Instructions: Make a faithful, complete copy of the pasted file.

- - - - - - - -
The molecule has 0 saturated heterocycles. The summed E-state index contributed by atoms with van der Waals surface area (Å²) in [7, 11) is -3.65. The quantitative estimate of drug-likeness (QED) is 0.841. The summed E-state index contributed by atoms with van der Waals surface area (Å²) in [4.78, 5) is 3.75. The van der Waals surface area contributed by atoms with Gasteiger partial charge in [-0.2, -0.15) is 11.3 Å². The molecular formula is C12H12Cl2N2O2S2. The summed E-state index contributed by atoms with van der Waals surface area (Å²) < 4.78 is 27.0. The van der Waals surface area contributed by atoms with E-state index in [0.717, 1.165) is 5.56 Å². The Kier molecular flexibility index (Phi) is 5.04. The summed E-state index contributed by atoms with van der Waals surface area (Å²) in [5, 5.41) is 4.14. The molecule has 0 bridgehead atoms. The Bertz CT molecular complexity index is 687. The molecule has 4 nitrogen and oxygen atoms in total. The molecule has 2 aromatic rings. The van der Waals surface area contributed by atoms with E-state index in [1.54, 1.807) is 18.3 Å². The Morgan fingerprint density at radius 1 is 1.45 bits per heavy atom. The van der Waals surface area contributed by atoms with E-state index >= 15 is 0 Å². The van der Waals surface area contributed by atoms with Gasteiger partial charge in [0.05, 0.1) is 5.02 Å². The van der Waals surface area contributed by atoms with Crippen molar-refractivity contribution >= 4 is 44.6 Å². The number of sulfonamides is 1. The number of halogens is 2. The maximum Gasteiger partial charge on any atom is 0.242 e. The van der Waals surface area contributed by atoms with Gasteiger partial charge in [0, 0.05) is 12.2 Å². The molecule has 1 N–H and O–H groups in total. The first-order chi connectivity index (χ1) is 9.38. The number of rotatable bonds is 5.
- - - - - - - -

The molecule has 0 saturated heterocycles. The summed E-state index contributed by atoms with van der Waals surface area (Å²) in [7, 11) is -3.65. The quantitative estimate of drug-likeness (QED) is 0.841. The summed E-state index contributed by atoms with van der Waals surface area (Å²) in [4.78, 5) is 3.75. The van der Waals surface area contributed by atoms with Gasteiger partial charge in [-0.2, -0.15) is 11.3 Å². The molecular formula is C12H12Cl2N2O2S2. The summed E-state index contributed by atoms with van der Waals surface area (Å²) < 4.78 is 27.0. The van der Waals surface area contributed by atoms with E-state index in [0.717, 1.165) is 5.56 Å². The Kier molecular flexibility index (Phi) is 5.04. The summed E-state index contributed by atoms with van der Waals surface area (Å²) in [5, 5.41) is 4.14. The molecule has 0 bridgehead atoms. The Bertz CT molecular complexity index is 687. The molecule has 4 nitrogen and oxygen atoms in total. The molecule has 2 aromatic rings. The van der Waals surface area contributed by atoms with E-state index in [1.54, 1.807) is 18.3 Å². The Morgan fingerprint density at radius 1 is 1.45 bits per heavy atom. The van der Waals surface area contributed by atoms with E-state index >= 15 is 0 Å². The van der Waals surface area contributed by atoms with Gasteiger partial charge in [0.05, 0.1) is 5.02 Å². The van der Waals surface area contributed by atoms with Crippen molar-refractivity contribution >= 4 is 44.6 Å². The number of sulfonamides is 1. The number of halogens is 2. The maximum Gasteiger partial charge on any atom is 0.242 e. The van der Waals surface area contributed by atoms with Gasteiger partial charge in [0, 0.05) is 12.2 Å². The molecule has 1 N–H and O–H groups in total. The first-order chi connectivity index (χ1) is 9.38. The number of rotatable bonds is 5.